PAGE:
Entertainment & Arts

Stoner by John Williams awarded Waterstones book prize

Cover of Stoner
Image caption Stoner has been championed by high profile names including Ian McEwan

A US novel which was first published in 1965, only to fall out of print a year later, has been named Waterstones Book of the Year.

Stoner by late writer John Williams became an unlikely bestseller this year and was hailed as a masterpiece.

The story of an unassuming literary scholar, it gained high profile fans including novelist Ian McEwan.

Stoner has been dubbed "Lazarus literature" because it rose from the grave to achieve commercial success.

Williams' novel triumphed from a shortlist of six books, including Barnes' Levels of Life and Stephen Collins' graphic debut, The Gigantic Beard That Was Evil.

McEwan's endorsement of Stoner helped fuel interest in the book, while Barnes and Nick Hornby also professed to being fans.

Actor Tom Hanks called it "one of the most fascinating things that you've ever come across".

Originally printed in 1965, it gained a glowing review in the New Yorker, which called it the "perfect novel", but it sold just 2,000 copies before going out of print.

Booksellers decided to champion the novel when they noticed a reprinted edition was making an impression on European book charts, and enjoying a resurgence due to word-of-mouth recommendations.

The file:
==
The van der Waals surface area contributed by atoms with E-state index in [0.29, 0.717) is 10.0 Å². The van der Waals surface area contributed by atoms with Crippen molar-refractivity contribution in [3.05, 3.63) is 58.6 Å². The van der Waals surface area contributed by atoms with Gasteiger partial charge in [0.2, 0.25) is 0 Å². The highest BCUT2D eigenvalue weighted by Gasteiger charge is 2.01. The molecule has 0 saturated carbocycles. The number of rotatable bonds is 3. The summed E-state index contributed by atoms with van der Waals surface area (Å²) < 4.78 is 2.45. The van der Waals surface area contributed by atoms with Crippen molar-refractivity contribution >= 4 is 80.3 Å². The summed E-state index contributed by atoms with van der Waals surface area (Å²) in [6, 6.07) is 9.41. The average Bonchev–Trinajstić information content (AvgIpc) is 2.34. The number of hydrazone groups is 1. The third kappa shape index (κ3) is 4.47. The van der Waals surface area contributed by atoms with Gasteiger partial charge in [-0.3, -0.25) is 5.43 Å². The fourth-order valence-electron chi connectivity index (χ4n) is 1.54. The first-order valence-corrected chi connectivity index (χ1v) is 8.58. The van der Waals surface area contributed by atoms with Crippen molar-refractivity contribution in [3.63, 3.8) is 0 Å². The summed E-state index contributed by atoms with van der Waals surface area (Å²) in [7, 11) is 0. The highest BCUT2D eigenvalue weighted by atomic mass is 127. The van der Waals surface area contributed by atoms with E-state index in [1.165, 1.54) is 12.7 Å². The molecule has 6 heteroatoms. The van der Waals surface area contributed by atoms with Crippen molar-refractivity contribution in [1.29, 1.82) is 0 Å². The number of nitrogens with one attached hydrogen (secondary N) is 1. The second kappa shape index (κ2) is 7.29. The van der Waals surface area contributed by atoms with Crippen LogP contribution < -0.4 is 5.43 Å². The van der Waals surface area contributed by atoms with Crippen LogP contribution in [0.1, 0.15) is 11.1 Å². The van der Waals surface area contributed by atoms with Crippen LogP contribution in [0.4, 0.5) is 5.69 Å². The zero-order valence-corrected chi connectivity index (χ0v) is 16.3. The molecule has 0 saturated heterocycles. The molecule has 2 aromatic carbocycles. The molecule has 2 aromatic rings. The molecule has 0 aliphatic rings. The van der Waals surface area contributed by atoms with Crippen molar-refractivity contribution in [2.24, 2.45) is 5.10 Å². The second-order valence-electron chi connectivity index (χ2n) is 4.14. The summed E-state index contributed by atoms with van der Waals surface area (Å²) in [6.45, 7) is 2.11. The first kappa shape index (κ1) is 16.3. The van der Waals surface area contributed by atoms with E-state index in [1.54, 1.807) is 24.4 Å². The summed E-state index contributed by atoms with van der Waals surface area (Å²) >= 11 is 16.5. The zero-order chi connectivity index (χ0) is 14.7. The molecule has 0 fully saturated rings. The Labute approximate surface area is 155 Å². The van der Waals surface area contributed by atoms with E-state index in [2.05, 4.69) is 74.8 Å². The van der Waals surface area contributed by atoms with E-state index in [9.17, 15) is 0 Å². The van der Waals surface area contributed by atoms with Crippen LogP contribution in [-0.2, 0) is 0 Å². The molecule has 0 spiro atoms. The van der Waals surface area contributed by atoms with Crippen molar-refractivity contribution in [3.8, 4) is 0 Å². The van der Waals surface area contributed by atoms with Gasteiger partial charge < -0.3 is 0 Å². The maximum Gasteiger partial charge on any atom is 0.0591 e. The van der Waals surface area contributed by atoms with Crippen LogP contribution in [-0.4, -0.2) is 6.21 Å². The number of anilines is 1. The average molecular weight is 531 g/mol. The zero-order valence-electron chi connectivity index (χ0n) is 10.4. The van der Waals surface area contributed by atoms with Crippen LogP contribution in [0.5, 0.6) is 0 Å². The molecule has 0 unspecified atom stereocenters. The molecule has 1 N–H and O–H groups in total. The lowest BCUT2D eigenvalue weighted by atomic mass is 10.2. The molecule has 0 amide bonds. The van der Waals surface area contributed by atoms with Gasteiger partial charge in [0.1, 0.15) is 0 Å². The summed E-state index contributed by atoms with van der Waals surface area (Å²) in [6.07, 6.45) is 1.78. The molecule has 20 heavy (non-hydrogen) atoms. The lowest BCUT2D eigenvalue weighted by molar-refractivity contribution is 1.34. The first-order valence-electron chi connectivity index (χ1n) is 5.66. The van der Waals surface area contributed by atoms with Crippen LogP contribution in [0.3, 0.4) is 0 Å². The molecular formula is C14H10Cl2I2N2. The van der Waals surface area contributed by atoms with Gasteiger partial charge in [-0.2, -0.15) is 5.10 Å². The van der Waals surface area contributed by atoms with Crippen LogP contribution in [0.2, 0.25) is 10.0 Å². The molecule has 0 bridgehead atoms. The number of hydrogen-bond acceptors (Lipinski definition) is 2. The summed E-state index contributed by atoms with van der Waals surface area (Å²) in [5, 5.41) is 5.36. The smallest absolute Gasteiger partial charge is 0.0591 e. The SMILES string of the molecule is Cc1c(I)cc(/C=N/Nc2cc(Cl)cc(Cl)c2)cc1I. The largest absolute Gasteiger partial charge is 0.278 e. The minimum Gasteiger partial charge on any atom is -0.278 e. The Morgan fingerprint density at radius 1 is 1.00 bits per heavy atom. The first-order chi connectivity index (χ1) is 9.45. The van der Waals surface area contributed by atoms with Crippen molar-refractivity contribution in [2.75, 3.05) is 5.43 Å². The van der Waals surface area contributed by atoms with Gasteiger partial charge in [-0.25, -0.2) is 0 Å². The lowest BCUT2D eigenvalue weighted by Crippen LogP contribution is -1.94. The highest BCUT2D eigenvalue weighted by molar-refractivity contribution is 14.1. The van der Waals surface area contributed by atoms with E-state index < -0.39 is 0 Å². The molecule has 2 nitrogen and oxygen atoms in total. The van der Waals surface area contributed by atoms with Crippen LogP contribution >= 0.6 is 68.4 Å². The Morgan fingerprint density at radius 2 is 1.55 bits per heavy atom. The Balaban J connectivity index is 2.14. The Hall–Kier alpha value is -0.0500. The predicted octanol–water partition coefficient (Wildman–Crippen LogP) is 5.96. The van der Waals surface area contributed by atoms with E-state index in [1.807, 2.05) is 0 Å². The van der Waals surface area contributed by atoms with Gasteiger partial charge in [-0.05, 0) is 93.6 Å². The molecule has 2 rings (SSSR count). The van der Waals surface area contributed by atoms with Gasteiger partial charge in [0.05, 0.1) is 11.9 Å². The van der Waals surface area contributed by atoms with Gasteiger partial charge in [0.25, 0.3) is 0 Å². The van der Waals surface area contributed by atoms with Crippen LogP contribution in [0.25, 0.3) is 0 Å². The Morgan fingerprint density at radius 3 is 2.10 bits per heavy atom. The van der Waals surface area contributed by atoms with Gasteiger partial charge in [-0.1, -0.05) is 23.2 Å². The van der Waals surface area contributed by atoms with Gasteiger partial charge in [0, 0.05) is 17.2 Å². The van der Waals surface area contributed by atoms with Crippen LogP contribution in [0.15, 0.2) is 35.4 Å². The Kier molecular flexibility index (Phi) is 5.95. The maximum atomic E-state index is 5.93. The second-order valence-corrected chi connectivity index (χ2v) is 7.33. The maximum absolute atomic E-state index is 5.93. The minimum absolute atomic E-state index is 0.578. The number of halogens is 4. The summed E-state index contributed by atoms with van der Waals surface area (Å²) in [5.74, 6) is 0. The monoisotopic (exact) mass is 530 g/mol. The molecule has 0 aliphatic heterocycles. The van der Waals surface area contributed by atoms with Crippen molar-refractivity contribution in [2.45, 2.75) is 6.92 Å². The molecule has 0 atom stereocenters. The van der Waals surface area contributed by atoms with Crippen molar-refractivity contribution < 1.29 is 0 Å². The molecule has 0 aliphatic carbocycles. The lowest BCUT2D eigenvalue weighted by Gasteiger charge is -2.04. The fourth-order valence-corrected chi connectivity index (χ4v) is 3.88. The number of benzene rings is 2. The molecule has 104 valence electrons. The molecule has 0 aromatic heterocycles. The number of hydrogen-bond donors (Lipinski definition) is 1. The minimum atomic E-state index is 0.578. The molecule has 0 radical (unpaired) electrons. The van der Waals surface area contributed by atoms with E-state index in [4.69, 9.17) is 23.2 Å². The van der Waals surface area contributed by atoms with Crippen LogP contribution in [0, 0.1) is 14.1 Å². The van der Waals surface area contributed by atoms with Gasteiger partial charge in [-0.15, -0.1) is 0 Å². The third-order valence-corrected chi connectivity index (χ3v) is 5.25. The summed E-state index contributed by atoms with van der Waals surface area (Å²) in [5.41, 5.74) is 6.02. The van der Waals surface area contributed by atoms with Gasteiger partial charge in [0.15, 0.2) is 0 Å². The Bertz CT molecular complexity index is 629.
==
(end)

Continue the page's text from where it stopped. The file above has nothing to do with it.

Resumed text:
Waterstones' managing director James Daunt said: "It's incredible that Stoner nearly disappeared, but supremely gratifying that we have played some small part in bringing it back to British readers' attentions.

"The year of publication is of no import - this is the book everyone has been talking about in 2013, the very least we can do is name it our Book of the Year," he added.

Stoner was first reissued in 2006 and tells of a university teacher whose marriage and career are a failure and whose wife and colleagues think little of him.

The New Yorker called it "the greatest American novel you've never heard of" earlier this year, and said that a translation by French writer Anna Gavalda sparked off a new wave of interest.

Williams, who died in 1994, penned four novels and two collections of poetry during his career. Another novel, Augustus, which was published in 1972, gained him a National Book Award for Fiction in the US.

His fifth novel, The Sleep of Reason, was unfinished at the time of his death.

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